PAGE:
Liu J, Lacy J, Sukhatme VP, Coleman DL. Granulocyte-macrophage colony-stimulating factor induces transcriptional activation of Egr-1 in murine peritoneal macrophages. J Biol Chem 266:5929–5933;1991.

  15. 15

    Logan HM, Cathala N, Grignon C, Davidian JC. Cloning of a cDNA encoded by a member of theArabidopsis thaliana ATP sulfurylase multigene family. Expression studies in yeast and in relation to plant sulfur nutrition. J Biol Chem 271:12227–12233;1996.

  16. 16

    Markovits J, Linassier C, Fosse P, Couprie J, Pierre J, Jacquemin-Sablon A, Saucier J-M, Le Pecq J-B, Larsen AK. Inhibitory effects of the tyrosine kinase inhibitor genistein on mammalian DNA topoisomerase II. Cancer Res 49:5111–5117;1989.

  17. 17

    Mathews MB, Bernstein RM, Franza BR Jr, Garrels JI. Identity of the proliferating cell nuclear antigen and cyclin. Nature 309:374–376;1984.

  18. 18

    Millward TA, Hess D, Hemmings BA. Ndr protein kinase is regulated by phosphorylation on two conserved sequence motifs. J Biol Chem 274:33847–33850;1999.

  19. 19

    Murphy M, Stinnakre MG, Senamaud-Beaufort C, Winston NJ, Sweenery C, Kubelka M, Carrington M, Brechot C, Sobczak-Thepot J. Delayed early embryonic lethality following disruption of the murine cyclin A2 gene. Nat Genet 15:83–86;1997.

  20. 20

    Naim M, Gestetner B, Bondi A, Birk Y. Antioxidative and antihemolytic activities of soybean isoflavone. J Agric Food Chem 24:1174–1177;1976.

  21. 21

    Nayak SK, O'Toole C, Price ZH. A cell line from an anaplastic transitional cell carcinoma of human urinary bladder. Br J Cancer 35:142–151;1977.

  22. 22

    Nguyen HQ, Hoffman-Liebermann B, Liebermann DA. The zinc finger transcription factor Egr-1 is essential for and restricts differentiation along the macrophage lineage. Cell 72:197–209;1993.

  23. 23

    Ogawara H, Akiyama T, Ishida J, Watanabe S-I, Suzuki K. A specific inhibitor for tyrosine protein kinase from Pseudomonas. J Antibiot 39:606–608;1986.

  24. 24

    Pan B-J, Hong Y-J, Chang G-C, Wang M-T, Cinkotai FF, Ko Y-C. Excess cancer mortality among children and adolescents in residential districts polluted by petrochemical manufacturing plants in Taiwan. J Toxicol Environ Health 43:117–129;1994.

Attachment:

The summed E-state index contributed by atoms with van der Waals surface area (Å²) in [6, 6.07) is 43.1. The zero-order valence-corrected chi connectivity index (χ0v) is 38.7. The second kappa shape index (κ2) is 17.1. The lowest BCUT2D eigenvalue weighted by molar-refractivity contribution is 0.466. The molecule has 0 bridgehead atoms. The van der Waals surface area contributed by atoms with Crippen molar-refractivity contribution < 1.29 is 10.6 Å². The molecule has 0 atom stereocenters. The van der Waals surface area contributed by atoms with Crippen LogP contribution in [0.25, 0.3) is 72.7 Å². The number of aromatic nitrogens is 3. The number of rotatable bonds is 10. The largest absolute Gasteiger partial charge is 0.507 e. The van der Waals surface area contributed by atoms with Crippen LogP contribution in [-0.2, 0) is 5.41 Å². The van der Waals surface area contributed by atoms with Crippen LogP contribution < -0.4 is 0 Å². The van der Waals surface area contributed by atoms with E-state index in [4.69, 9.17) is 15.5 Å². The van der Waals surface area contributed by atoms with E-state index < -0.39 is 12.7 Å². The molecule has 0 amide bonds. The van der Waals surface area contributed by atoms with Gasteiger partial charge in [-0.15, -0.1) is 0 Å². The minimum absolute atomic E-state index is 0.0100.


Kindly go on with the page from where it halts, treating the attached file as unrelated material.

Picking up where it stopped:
25. 25

    Pasero P, Duncker BP, Schwob E, Gasser SM. A role for the Cdc7 kinase regulatory subunit Dbf4p in the formation of initiation-competent origins of replication. Genes Dev 13:2159–2176;1999.

  26. 26

    Schena M, Davis RW. Structure of homeoboxleucine zipper genes suggests a model for the evolution of gene families. Proc Natl Acad Sci USA 91:8393–8397;1994.

  27. 27

    Su I-J, Chen W-J, Lin T-M. High prevalence of transitional cell carcinoma in endemic area of chronic arsenicism in Taiwan. Chin J Oncol Soc 1:29–36;1985.

  28. 28

    Wang H-J, Murphy PA. Isoflavone composition of American and Japanese soybean in Iowa: Effects of variety, crop year, and location. J Agric Food Chem 42:1674–1677;1994.

  29. 29

    Yeh MY, Yu DS, Chen SC, Lin MS, Chang SY, Ma CP, Han SH. Establishment and characterization of a human urinary bladder carcinoma cell line (TSGH-8301). J Surg Oncol 37:177–184;1988.

  30. 30

    Zhang H, Kobayashi R, Galaktionov K, Beach D. p19Skp1 and p45Skp2 are essential elements of the cyclin A-CDK2 S phage kinase. Cell 22:915–925;1995.

  31. 31

    Zhou J-R, Mukherjee P, Gugger ET, Tanaka T, Blackburn GL, Clinton SK. Inhibition of murine bladder tumorigenesis by soy isoflavones via alterations in the cell cycle, apoptosis, and angiogenesis. Cancer Res 58:5231–5238;1998.

Download references

Author information

Rights and permissions

Reprints and Permissions

About this article

Cite this article

Chen, C., Shieh, B., Jin, Y. et al. Microarray profiling of gene expression patterns in bladder tumor cells treated with genistein. J Biomed Sci 8, 214–222 (2001). https://doi.org/10.1007/BF02256415

Download citation

Key Words

  • Microarray technology
  • Genistein
  • Bladder tumor
  • cDNA chip
  • egr-1